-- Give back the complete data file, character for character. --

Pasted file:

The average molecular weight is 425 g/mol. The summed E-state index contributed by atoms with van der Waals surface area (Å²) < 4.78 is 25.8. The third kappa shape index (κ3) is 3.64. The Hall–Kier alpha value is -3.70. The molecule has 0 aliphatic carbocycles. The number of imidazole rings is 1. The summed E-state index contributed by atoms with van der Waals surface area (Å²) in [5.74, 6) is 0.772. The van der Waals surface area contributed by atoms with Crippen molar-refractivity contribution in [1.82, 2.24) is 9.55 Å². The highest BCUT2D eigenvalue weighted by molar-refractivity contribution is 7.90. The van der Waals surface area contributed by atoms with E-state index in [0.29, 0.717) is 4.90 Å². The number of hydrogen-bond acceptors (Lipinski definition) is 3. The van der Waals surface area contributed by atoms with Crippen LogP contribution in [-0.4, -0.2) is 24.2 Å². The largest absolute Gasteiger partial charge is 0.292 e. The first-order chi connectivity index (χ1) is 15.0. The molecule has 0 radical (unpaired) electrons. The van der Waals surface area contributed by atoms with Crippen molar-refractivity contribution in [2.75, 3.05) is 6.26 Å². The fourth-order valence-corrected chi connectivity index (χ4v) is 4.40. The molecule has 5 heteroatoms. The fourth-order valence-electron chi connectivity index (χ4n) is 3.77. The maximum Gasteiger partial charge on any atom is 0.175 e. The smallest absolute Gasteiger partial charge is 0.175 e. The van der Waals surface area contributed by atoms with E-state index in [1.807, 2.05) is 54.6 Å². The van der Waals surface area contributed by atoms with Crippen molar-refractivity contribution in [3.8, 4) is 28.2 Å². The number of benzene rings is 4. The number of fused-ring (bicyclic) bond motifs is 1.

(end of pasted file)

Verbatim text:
The average molecular weight is 425 g/mol. The summed E-state index contributed by atoms with van der Waals surface area (Å²) < 4.78 is 25.8. The third kappa shape index (κ3) is 3.64. The Hall–Kier alpha value is -3.70. The molecule has 0 aliphatic carbocycles. The number of imidazole rings is 1. The summed E-state index contributed by atoms with van der Waals surface area (Å²) in [5.74, 6) is 0.772. The van der Waals surface area contributed by atoms with Crippen molar-refractivity contribution in [1.82, 2.24) is 9.55 Å². The highest BCUT2D eigenvalue weighted by molar-refractivity contribution is 7.90. The van der Waals surface area contributed by atoms with E-state index in [0.29, 0.717) is 4.90 Å². The number of hydrogen-bond acceptors (Lipinski definition) is 3. The van der Waals surface area contributed by atoms with Crippen LogP contribution in [-0.4, -0.2) is 24.2 Å². The largest absolute Gasteiger partial charge is 0.292 e. The first-order chi connectivity index (χ1) is 15.0. The molecule has 0 radical (unpaired) electrons. The van der Waals surface area contributed by atoms with Crippen molar-refractivity contribution in [2.75, 3.05) is 6.26 Å². The fourth-order valence-corrected chi connectivity index (χ4v) is 4.40. The molecule has 5 heteroatoms. The fourth-order valence-electron chi connectivity index (χ4n) is 3.77. The maximum Gasteiger partial charge on any atom is 0.175 e. The smallest absolute Gasteiger partial charge is 0.175 e. The van der Waals surface area contributed by atoms with E-state index in [1.807, 2.05) is 54.6 Å². The van der Waals surface area contributed by atoms with Crippen molar-refractivity contribution in [3.8, 4) is 28.2 Å². The number of benzene rings is 4. The number of fused-ring (bicyclic) bond motifs is 1.